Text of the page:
At week 36 + 2, the patient was referred to the reference hospital for prodromal labour. A prepartum haemodialysis session was administered, with poor haemodynamic tolerance requiring the discontinuation of the dialysis session ; then the induction of vaginal delivery with prostaglandins and oxytocin was started, but, in the absence of progression, an urgent caesarean section was performed, resulting in a live newborn of 2970 g, without pathological signs on examination and diuresis preserved at all times. Given the mother’s situation, on haemodialysis and with uncontrolled uraemia, laboratory tests were performed on the NB and it was found that creatinine was elevated (4.43 mg/dl), urea was 82 mg/dl, sodium was 139 mEq/l, potassium 5.8 mEq/l, phosphorus 4.2 mg/dl and bicarbonate 27 mmol/l. Two days after birth, without the need for treatment, these values were normalised in the NB (Table 1), and remained in nrmal range in subsequent follow-ups.

Table 1.

Laboratory test results and their progression.

  Maternal interdialysis laboratory data during pregnancy (mean)  Maternal prepartum laboratory data (after poorly tolerated dialysis session)  Maternal postpartum laboratory data  Laboratory data of the NB at birth  Laboratory data of the NB at 48 h of life 
Urea (mg/dl)  58  100  128  82  15 
Creatinine (mg/dl)  4.6  5.8  6.87  4.43  0.5 
Sodium (mEq/l)  137  138  135  139  137 
Potassium (mEq/l)  3.3  5.5  5.8  5.8 
Phosphorus (mg/dl)  4.5  4.4  4.4  4.2  4.2 
Corrected calcium (mg/dl)  9.1  9.3  9.4  8.7 
Total protein (mg/dl)  6.1  6.2  6.2  6.8 
Haemoglobin (g/dl)  10.6  11  9.9  16.8  15.7 
Bicarbonate (mmol/l)  28.7  29.3  27.2  27  23.9 

Uraemic toxins in women on haemodialysis can trigger systemic foetal poisoning, with underdevelopment of organs and tissues, delayed cell proliferation, intrauterine growth reduction, polyhydramnios and immature lung which is manifested by respiratory failure at the time of delivery. Therefore, a “normal” environment for the foetus, free of accumulated toxins, is essential. To maintain the predialysis urea nitrogen level below 50 mg/100 ml,5,6 it is recommended that patients should be dialysed for as long as possible, preferably more than 24 h per week. It seems that six weekly sessions lasting four hours are more beneficial than longer sessions with less weekly frequency and, at the time of delivery, try to dialyse the patient on the same day od delivery.4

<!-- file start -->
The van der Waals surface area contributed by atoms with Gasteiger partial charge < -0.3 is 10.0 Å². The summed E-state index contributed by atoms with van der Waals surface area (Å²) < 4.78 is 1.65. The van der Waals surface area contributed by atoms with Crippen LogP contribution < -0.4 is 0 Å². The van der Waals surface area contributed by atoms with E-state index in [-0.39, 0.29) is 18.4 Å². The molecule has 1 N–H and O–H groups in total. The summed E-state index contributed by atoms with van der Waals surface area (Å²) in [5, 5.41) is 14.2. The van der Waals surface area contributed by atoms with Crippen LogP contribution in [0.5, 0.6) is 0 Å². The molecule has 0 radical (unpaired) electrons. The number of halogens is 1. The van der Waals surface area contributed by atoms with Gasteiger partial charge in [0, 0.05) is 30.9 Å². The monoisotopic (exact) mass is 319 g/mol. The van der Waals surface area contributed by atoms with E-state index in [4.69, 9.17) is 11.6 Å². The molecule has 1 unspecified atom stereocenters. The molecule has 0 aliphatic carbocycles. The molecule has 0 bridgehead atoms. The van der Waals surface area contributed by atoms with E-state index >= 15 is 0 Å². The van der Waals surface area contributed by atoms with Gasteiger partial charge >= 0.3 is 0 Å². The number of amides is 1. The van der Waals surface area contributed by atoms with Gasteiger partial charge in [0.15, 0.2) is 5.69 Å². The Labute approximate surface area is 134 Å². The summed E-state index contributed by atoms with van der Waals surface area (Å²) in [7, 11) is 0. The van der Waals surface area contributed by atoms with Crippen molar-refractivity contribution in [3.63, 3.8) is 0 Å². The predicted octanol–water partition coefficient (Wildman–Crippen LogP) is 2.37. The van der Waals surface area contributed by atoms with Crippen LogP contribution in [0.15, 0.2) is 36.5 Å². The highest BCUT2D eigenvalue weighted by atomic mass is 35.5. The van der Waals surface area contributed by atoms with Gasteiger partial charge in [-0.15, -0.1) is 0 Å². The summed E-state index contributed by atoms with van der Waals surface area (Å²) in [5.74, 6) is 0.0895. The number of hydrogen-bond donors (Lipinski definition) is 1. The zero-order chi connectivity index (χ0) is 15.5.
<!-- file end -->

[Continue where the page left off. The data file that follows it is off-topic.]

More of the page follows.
What was interesting in our case was the new born’s analytical presentation that reflected the maternal one that did not complete the haemodialysis session prior to delivery, without complications of the new born secondary to uraemia and with spontaneous normalisation of biochemical parameters.

We therefore conclude by pointing out the importance of maintaining adequate dialysis during pregnancy and of carrying out a last session as close to delivery as possible to avoid analytical alterations in the new born, as well as possible complications of poor maternal blood clearance, which in our case did not require any type of measure for the new born. We also emphasise the importance of recording these experiences in order to achieve a higher rate of success and maternal-foetal survival, since information on the management of these patients and their newborns is still scarce.

Conflicts of interest

The authors declare that they have no conflicts of interest.